When you open a smart object into Photoshop, you'll have a single layer and you will see the smart object symbol on the lower right corner of the thumbnail. This let's you know you have a smart object. This Smart Object contains ALL the RAW data. If you double click on this smart object in the layers panel, you'll open Adobe Camera Raw and every single tweak that you made in LR will be shown in the ACR (Adobe Camera Raw) window – from exposure to tone curve and details panel – all of it. As a matter of fact, the tone curve in ACR is actually better than the one in LR because you can move multiple points at once by holding the shift key where with LR you can only move one at a time. This isn't merely opening your image with an ACR filter, this is the exact same thing as working with a RAW image in LR.
So if you've ever moved your image over into PS and thought “I wish I had done this first!” now you can with a smart object. There are many other reasons also why you should be using smart objects.
A Workflow Example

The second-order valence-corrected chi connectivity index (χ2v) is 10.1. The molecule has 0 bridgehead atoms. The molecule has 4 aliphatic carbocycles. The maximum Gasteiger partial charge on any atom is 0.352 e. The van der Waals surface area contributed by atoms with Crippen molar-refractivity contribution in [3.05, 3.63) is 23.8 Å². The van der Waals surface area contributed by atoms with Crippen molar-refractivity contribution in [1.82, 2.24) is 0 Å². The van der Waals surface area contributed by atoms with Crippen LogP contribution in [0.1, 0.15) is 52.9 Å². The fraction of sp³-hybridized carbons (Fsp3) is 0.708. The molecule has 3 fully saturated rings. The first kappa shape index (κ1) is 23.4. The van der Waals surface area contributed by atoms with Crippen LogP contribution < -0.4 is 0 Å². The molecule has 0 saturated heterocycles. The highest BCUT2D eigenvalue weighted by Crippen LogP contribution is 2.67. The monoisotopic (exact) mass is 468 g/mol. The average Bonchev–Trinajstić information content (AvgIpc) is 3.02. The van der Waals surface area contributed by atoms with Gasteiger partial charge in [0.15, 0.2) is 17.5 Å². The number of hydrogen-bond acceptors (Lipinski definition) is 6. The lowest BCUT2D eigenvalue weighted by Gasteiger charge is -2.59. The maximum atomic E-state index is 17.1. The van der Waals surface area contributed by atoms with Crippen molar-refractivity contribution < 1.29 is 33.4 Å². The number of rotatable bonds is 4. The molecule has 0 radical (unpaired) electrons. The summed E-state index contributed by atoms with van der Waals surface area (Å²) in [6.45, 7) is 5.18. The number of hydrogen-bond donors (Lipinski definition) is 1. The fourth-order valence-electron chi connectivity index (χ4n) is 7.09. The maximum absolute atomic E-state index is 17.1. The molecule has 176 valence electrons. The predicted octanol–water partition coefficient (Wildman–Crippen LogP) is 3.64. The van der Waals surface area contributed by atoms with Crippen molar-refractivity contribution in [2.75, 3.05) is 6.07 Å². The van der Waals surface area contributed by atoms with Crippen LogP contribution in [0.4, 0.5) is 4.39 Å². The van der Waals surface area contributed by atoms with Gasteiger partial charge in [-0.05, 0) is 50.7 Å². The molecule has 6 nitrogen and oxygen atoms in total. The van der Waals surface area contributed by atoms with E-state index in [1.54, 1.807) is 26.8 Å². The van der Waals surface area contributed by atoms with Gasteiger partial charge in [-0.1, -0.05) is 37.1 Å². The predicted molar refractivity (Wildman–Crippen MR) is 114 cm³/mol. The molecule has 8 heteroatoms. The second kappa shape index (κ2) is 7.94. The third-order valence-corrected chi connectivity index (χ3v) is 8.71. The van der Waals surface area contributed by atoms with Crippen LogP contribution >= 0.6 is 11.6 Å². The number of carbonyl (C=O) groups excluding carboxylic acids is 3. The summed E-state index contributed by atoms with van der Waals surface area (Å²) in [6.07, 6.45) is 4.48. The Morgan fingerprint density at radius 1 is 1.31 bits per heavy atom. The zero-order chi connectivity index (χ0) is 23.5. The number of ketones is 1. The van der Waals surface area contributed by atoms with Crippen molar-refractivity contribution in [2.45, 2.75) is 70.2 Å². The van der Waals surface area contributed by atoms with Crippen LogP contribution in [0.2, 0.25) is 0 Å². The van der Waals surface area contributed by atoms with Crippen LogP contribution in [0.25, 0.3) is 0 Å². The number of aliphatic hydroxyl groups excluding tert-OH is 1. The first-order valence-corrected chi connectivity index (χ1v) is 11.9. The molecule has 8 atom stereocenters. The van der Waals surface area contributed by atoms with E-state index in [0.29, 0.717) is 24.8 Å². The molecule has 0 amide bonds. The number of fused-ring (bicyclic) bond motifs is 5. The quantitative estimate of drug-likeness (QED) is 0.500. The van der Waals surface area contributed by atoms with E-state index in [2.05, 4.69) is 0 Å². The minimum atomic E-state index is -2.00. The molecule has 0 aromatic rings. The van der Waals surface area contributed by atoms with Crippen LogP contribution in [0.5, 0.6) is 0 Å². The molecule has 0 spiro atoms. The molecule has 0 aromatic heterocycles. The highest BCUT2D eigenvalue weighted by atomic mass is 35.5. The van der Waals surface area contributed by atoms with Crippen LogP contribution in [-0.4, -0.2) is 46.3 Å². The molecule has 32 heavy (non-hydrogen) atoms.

Let’s suppose you were out shooting and you shot a scene and exposed to keep the sky without blowing out the highlights and this meant a foreground that was underexposed but useable with an exposure boost in post when using many of the great sensors today. This is where using Smart Objects in layers can really help out. You can open an image as a SMART OBJECT and then, once in PS, you can right click on the layer and choose “New Smart Object Via Copy.” The reason why you want to do this is because this will give you a NEW Smart object that can be edited separately from the Original that you made this copy from. If you had simply hit CMD or CTRL & J, you’d just make a copy but when you go into ACR (Adobe Camera Raw) by double clicking that thumbnail, when you make adjustments to one layer via ACR, it applies it to the other. That isn’t something we want in this case so make sure to make a new layer via copy.